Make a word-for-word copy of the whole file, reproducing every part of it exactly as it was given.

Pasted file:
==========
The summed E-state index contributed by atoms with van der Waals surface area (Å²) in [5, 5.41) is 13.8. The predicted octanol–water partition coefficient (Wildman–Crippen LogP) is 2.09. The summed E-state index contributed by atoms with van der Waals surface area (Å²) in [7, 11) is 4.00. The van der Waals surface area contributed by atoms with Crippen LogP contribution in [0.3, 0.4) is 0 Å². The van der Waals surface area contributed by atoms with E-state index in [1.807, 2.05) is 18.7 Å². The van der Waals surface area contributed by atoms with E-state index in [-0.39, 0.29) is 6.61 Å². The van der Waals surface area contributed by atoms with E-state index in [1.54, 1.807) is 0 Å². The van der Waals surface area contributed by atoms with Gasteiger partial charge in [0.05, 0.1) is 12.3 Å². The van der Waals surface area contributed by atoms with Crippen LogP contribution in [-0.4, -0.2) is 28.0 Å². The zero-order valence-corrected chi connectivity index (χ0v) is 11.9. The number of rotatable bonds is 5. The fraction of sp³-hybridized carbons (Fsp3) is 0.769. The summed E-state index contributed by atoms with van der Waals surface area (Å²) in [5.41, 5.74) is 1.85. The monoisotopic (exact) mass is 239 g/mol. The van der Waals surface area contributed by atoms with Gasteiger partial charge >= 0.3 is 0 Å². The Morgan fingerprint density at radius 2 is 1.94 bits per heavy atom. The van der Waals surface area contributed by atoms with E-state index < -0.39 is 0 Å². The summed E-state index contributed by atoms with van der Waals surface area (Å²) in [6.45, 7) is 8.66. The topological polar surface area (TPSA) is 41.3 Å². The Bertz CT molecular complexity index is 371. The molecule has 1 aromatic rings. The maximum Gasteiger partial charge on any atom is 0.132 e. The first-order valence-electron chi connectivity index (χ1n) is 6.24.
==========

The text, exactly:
The summed E-state index contributed by atoms with van der Waals surface area (Å²) in [5, 5.41) is 13.8. The predicted octanol–water partition coefficient (Wildman–Crippen LogP) is 2.09. The summed E-state index contributed by atoms with van der Waals surface area (Å²) in [7, 11) is 4.00. The van der Waals surface area contributed by atoms with Crippen LogP contribution in [0.3, 0.4) is 0 Å². The van der Waals surface area contributed by atoms with E-state index in [1.807, 2.05) is 18.7 Å². The van der Waals surface area contributed by atoms with E-state index in [-0.39, 0.29) is 6.61 Å². The van der Waals surface area contributed by atoms with E-state index in [1.54, 1.807) is 0 Å². The van der Waals surface area contributed by atoms with Gasteiger partial charge in [0.05, 0.1) is 12.3 Å². The van der Waals surface area contributed by atoms with Crippen LogP contribution in [-0.4, -0.2) is 28.0 Å². The zero-order valence-corrected chi connectivity index (χ0v) is 11.9. The number of rotatable bonds is 5. The fraction of sp³-hybridized carbons (Fsp3) is 0.769. The summed E-state index contributed by atoms with van der Waals surface area (Å²) in [5.41, 5.74) is 1.85. The monoisotopic (exact) mass is 239 g/mol. The van der Waals surface area contributed by atoms with Gasteiger partial charge >= 0.3 is 0 Å². The Morgan fingerprint density at radius 2 is 1.94 bits per heavy atom. The van der Waals surface area contributed by atoms with E-state index < -0.39 is 0 Å². The summed E-state index contributed by atoms with van der Waals surface area (Å²) in [6.45, 7) is 8.66. The topological polar surface area (TPSA) is 41.3 Å². The Bertz CT molecular complexity index is 371. The molecule has 1 aromatic rings. The maximum Gasteiger partial charge on any atom is 0.132 e. The first-order valence-electron chi connectivity index (χ1n) is 6.24.